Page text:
Civic, mutual aid, and literary associations are an integral aspect of St. Louis's African American history. While these associations provided an opportunity for social interaction, they also served as benevolent organizations, facilitated civic involvement, and stimulated intellectual development. Denied access to white-only charitable, social, and political institutions, African Americans created their own associations to meet the needs of their community.
One of St. Louis's earliest African American organizations that offered mutual aid services was the First African Baptist Church. Established in 1822, it was the city's first all-black church. In 1825, John Berry Meachum, a former slave, became the congregation's first minister. Under his leadership the church expanded its services to the community and launched a Sabbath school, a temperance society, and a school. By 1860, there were five black congregations in St. Louis with a membership of approximately 1,500 African Americans. While meager financial resources and a restricted legal status created obstacles to social interactions between slaves and free African Americans, these churches became important social institutions. They not only offered spiritual comfort to their members, but also became centers for leadership and educational training. Moreover, they assumed the responsibility of taking care of the old, the poor, the orphaned, and the infirm.
On January 11, 1865, the Missouri General Assembly granted freedom to all slaves but made no concessions to racial equality and denied African Americans the right to vote or hold public office. In October of that year, concerned citizens responded and established the Missouri Equal Rights League, the first African American political organization in the state. Members of the league appointed a committee to tour the state to present lectures on the unequal treatment facing African Americans. James Milton Turner, the leagues secretary, became one of its best-known lecturers. Four thousand African Americans and whites petitioned the Missouri General Assembly to extend full rights of citizenship to African Americans. Despite these efforts, black men in Missouri did not receive the right to vote until the ratification of the Fifteenth Amendment in 1870.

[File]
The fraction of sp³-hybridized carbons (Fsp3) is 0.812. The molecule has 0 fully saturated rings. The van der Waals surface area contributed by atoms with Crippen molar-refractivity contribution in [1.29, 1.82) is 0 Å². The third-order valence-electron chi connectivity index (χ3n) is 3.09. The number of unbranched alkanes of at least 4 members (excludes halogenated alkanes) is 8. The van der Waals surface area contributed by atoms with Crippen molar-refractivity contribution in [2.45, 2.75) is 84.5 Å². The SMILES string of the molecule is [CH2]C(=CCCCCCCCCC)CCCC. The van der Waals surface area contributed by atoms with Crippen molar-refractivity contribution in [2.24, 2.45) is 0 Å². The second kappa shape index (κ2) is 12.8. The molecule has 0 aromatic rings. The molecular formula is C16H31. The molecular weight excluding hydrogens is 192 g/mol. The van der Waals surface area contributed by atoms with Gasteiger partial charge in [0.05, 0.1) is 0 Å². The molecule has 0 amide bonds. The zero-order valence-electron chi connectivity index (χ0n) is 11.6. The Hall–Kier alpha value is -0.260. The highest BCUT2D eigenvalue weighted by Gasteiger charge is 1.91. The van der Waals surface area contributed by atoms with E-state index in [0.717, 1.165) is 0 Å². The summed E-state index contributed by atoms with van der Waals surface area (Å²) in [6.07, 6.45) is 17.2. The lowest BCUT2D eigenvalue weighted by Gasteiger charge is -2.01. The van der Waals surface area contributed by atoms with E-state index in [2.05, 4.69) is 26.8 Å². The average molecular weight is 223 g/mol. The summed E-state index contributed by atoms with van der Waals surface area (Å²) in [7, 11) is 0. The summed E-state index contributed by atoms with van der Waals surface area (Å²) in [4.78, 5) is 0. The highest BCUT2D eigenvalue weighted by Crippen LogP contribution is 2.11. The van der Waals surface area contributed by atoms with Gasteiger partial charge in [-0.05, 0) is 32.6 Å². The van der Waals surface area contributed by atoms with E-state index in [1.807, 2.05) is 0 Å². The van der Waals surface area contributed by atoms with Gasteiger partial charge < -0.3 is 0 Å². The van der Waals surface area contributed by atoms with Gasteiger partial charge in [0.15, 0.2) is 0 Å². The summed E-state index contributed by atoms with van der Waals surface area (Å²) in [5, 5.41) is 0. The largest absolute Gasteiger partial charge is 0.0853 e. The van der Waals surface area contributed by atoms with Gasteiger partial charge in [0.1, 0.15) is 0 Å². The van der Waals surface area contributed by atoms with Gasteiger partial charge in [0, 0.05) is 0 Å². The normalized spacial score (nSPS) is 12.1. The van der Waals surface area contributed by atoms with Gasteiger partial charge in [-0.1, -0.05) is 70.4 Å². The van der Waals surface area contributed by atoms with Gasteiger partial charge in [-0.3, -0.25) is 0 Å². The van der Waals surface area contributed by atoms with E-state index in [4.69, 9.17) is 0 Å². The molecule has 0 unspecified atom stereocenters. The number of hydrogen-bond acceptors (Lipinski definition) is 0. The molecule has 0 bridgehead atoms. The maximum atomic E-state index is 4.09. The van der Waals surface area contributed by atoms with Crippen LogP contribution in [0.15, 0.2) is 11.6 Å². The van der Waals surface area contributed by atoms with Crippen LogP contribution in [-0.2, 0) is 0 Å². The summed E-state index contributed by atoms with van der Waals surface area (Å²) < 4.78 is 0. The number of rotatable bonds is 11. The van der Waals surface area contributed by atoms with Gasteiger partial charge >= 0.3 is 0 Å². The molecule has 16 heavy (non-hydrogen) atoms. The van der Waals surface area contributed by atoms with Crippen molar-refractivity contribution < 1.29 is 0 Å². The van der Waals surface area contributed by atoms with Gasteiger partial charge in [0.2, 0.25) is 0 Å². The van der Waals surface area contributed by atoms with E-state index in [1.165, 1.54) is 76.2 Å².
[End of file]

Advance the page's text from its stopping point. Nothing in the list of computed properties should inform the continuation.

The end of the Civil War saw a surge in the development of social and mutual aid organizations in the city's African American community. In 1866, Prince Lodge, the first African American Ancient Free and Accepted Masons lodge, opened in St. Louis. In 1872, Reverend Moses Dickson founded another social and benevolent organization, the International Order of Twelve Knights and Daughters of Tabor. This society was an offshoot of the Knights of Liberty, a secret society Dickson had organized in St. Louis in August 1846 in hopes of abolishing slavery through an armed insurrection. However, by 1857 when a civil war and the end of slavery appeared imminent, Dickson concentrated his efforts on assisting fugitive slaves on the Underground Railroad.
Following the Civil War the St. Louis black population continued to assist African Americans on the run. In the 1870s, the city's black residents launched a unique charitable effort when southern blacks who were fleeing oppression and Jim Crow laws passed through St. Louis on their way to Kansas, Poverty stricken, many of these socalled “exodusters” became stranded in the city without